GR-EAT Survey on the Recognition of Volunteers’ competences by Employers: Results now avaliable
In the framework of the GR-EAT project (AEGEE), EUCIS-LLL led a survey approaching employers on how they value volunteering in recruitment. Led from February to April 2015, it gathered 131 responses destined to evaluate the recognition of non-formal and informal learning prior, for and during employment. Three mismatches were revealed: first, between the value employers give to volunteering and their capacity to assess it; second, between assessment tools and employer’s knowledge of their existence, as well as correspondence to their needs; third, between the competences gained by volunteers and their capacity to highlight them to employers. The full survey is now available.
The learning outcomes of volunteering are seldom recognised by employers whereas they could greatly increase (young) persons’ chances in the labour market. In this context, EUCIS-LLL carried out research among employers in all types of sectors (public, private and non-for-profit) to find out about their needs and expectations regarding the recognition of non-formal and informal learning.
To better understand their expectations, data was gathered through desk research, interviews and meetings. A survey was also published to put light on employers’ perceptions of volunteering and on the tools/ways to better recognise the non-formal and informal learning taking place during this experience.Indeed, in order to develop tools to support a better recognition of non-formal and informal learning, it is crucial to understand the expectations and needs of employers taking into account different sectors.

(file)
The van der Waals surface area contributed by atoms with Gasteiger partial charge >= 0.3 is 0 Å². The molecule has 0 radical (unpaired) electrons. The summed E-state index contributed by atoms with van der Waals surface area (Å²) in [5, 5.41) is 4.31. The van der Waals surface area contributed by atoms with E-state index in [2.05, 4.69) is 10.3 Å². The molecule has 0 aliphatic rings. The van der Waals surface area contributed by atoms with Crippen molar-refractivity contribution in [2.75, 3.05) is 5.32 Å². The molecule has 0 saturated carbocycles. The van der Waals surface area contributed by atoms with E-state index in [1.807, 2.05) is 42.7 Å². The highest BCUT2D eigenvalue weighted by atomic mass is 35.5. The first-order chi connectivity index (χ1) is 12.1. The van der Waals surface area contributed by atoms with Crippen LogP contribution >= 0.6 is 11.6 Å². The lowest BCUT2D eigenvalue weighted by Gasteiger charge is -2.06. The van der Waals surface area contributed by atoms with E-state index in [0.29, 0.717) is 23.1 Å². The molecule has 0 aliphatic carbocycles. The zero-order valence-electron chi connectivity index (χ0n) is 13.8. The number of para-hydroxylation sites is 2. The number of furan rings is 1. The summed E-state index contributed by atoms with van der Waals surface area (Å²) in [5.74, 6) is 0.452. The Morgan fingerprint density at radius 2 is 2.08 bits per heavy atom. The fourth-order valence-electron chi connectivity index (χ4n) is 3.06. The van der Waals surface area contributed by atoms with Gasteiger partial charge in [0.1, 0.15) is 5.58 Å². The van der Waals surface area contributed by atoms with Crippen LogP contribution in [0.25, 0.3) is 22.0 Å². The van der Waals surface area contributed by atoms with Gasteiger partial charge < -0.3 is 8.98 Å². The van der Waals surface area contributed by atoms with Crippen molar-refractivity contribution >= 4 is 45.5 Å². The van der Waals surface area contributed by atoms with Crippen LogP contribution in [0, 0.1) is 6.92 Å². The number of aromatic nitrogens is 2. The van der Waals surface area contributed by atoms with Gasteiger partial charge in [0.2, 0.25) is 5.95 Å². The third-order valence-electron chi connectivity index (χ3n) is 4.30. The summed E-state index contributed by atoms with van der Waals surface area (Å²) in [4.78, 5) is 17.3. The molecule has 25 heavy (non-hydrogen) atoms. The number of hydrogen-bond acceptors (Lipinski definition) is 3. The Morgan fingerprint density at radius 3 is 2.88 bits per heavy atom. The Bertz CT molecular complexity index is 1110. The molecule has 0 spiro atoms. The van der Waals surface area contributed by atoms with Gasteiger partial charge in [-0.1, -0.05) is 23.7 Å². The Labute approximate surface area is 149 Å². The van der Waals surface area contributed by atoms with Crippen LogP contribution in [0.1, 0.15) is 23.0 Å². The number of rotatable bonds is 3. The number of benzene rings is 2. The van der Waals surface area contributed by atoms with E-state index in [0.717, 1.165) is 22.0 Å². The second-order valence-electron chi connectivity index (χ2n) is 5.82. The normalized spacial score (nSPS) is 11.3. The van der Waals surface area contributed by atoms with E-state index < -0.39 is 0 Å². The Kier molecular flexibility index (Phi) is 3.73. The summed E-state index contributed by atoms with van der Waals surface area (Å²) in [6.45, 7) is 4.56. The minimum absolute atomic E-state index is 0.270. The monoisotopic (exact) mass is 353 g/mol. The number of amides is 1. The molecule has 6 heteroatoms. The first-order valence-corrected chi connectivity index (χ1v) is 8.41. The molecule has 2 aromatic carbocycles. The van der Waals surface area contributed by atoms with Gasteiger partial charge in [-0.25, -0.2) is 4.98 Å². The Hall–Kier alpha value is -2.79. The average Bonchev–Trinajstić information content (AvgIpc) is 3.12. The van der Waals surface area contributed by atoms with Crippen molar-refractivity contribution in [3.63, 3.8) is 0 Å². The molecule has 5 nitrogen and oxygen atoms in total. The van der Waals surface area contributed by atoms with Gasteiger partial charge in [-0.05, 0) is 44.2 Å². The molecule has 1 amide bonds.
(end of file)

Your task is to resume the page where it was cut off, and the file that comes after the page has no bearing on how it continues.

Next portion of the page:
The survey on recognition of competences gained in volunteering revealed that employers usually value the fact that an applicant was active as a volunteer in the final decision to hire a job applicant. This optimistic result is supported by the fact that half of the respondents are flexible in allowing employees to take an active role as volunteers by providing flexible hours and authorise absence leave. What is more, the survey shows that the existing tools to support the validation process are mainly unknown. It is crucial to broaden the understanding of these tools for employers and raise awareness of the benefits of volunteering for their businesses or organisations. Regarding volunteers, it is crucial to help them increase their employability skills and understanding about employers’ expectations.
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